Morris, 2017. Untitled #1
Morris, 2017. Untitled #2
Morris, 2017. Untitled #3
Morris, 2017. Untitled #4
Morris, 2017. Untitled #5
Morris, 2017. Untitled #6
Carousel is a photographic study of the interrelationship between mental health and diet.
Questioning the role played by diet in contributing to or in alleviating medical conditions, the images represent bi-monthly entries from a journal maintained over a three-year period by a female suffering from anxiety, depression and fibromyalgia.
As the images begin to interrogate the role of nutrition in supporting the pharmacotherapy traditionally used to treat such conditions, the viewer is prompted to ask whether greater emphasis could be placed on nutrition as a means of not only treating mental health disease, but also preventing it.
This is both socially relevant and timely. It has long been held that we ‘are what we eat’. Clinical studies conducted by assistant clinical professor of psychiatry at Colombia University College of Physicians and Surgeons Dr Drew Ramsey have now established the link between a nutritionally dense diet and mental wellbeing in addition to showing a correlation between a nutritionally poor diet and mental illness. Results of Dr Ramsey’s studies were presented at the symposium Food and the Brain in May 2016.
Selective focus leads the viewer’s gaze to the main subjects: items of food consumed by the diarist which are shown alongside the pharmaceuticals used to treat her medical conditions. A selection of self-help and recipe books related to the sufferer’s conditions complete the story of an individual struggling to live with debilitating illness. Sheets from a tear-off calendar represent the passage of time.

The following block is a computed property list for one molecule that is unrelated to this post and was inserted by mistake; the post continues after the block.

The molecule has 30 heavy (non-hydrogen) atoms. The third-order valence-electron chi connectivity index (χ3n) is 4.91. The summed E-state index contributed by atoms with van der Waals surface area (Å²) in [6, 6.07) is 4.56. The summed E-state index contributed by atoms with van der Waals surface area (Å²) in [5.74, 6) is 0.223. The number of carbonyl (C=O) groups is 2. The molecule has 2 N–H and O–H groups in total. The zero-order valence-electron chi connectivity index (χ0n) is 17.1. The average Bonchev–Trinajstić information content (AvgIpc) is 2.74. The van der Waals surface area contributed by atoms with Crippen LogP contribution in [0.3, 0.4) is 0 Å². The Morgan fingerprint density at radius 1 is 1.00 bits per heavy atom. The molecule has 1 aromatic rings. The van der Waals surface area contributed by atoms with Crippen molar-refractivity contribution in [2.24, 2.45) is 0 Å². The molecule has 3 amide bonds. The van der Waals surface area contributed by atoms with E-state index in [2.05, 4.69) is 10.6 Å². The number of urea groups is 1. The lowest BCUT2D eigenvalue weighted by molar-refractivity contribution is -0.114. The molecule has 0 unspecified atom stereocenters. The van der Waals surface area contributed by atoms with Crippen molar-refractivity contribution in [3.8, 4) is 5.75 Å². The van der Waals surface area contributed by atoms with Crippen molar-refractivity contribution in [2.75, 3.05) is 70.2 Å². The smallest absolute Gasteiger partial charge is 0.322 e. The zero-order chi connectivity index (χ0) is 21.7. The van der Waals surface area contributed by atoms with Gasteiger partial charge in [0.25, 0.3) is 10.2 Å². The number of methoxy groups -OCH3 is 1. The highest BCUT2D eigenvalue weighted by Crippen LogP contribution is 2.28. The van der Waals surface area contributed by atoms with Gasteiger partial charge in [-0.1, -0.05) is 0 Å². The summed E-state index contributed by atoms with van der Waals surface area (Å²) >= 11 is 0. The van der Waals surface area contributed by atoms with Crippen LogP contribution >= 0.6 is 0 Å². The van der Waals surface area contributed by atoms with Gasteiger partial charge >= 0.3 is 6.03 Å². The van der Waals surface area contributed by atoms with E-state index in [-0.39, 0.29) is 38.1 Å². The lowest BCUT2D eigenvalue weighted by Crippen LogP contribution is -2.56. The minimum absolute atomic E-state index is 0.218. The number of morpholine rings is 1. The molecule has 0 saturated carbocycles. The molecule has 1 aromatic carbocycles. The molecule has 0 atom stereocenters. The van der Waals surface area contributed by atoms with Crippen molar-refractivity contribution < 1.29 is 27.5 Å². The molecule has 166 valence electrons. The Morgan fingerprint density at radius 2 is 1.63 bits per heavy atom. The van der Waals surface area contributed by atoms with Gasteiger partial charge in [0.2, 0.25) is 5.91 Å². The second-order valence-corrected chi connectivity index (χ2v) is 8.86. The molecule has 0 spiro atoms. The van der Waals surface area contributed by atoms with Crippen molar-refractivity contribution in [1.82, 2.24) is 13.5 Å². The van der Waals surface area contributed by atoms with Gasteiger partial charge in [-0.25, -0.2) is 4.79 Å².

Constituting my current Work in Progress research project, Carousel is presented in monochrome and results in the slowing down of time, causing the viewer to pause and prolong their gaze.
Colour images can be associated with a particular era due to, for example, a particular type of film or method of post-processing that was en vogue at the time. Presenting images in monochrome removes such associations, bringing a quality of timelessness.
Furthermore, monochrome images accentuate highlights and shadows, a greater tonal range is quickly brought to the viewer’s attention. The resultant chiaroscuro adds a sense of drama which is particularly appropriate to the images of Carousel.
Justification for the use of black and white extends beyond the aesthetic. Working purely in tones enables one to concentrate more fully on other aspects of image-making, for example, lighting and composition in addition to developing a visual narrative.
In terms of aesthetic, images within the Carousel series have been subject to some experimental post-processing. This has not been undertaken simply to be seen to be doing something, but to be seen to be doing something different.
Whilst the use of textures is established in some genres of photography, it is seldom seen in food photography. This makes my use of textures to bring added richness and depth to my images quite unique. Keywords for the successfully integration of layers into images being subtlety, sparingly and appropriately.